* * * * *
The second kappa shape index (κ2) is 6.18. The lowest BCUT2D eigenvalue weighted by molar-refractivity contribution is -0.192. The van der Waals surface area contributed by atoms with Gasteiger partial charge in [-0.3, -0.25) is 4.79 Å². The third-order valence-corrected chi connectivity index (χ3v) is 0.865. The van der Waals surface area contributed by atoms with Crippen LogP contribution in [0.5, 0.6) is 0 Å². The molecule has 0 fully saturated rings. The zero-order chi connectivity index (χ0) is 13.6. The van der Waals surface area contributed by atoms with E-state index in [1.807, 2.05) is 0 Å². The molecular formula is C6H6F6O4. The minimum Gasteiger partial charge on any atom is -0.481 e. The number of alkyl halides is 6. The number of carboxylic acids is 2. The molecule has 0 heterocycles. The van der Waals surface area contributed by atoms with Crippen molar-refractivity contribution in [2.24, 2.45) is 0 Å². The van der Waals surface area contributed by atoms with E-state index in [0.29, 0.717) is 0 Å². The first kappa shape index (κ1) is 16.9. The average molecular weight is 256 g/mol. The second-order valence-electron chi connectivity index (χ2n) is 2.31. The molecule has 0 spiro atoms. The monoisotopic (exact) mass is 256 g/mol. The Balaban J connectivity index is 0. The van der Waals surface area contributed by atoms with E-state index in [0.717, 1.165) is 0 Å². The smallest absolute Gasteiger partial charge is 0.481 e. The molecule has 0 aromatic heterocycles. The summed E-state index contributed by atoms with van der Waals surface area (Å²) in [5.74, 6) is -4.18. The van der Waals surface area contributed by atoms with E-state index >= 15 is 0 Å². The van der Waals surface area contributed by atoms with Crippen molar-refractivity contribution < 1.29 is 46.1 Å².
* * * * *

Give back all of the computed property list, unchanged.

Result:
The second kappa shape index (κ2) is 6.18. The lowest BCUT2D eigenvalue weighted by molar-refractivity contribution is -0.192. The van der Waals surface area contributed by atoms with Gasteiger partial charge in [-0.3, -0.25) is 4.79 Å². The third-order valence-corrected chi connectivity index (χ3v) is 0.865. The van der Waals surface area contributed by atoms with Crippen LogP contribution in [0.5, 0.6) is 0 Å². The molecule has 0 fully saturated rings. The zero-order chi connectivity index (χ0) is 13.6. The van der Waals surface area contributed by atoms with E-state index in [1.807, 2.05) is 0 Å². The molecular formula is C6H6F6O4. The minimum Gasteiger partial charge on any atom is -0.481 e. The number of alkyl halides is 6. The number of carboxylic acids is 2. The molecule has 0 heterocycles. The van der Waals surface area contributed by atoms with Crippen molar-refractivity contribution in [2.24, 2.45) is 0 Å². The van der Waals surface area contributed by atoms with E-state index in [0.29, 0.717) is 0 Å². The first kappa shape index (κ1) is 16.9. The average molecular weight is 256 g/mol. The second-order valence-electron chi connectivity index (χ2n) is 2.31. The molecule has 0 spiro atoms. The monoisotopic (exact) mass is 256 g/mol. The Balaban J connectivity index is 0. The van der Waals surface area contributed by atoms with E-state index in [0.717, 1.165) is 0 Å². The smallest absolute Gasteiger partial charge is 0.481 e. The molecule has 0 aromatic heterocycles. The summed E-state index contributed by atoms with van der Waals surface area (Å²) in [5.74, 6) is -4.18. The van der Waals surface area contributed by atoms with E-state index >= 15 is 0 Å². The van der Waals surface area contributed by atoms with Crippen molar-refractivity contribution < 1.29 is 46.1 Å².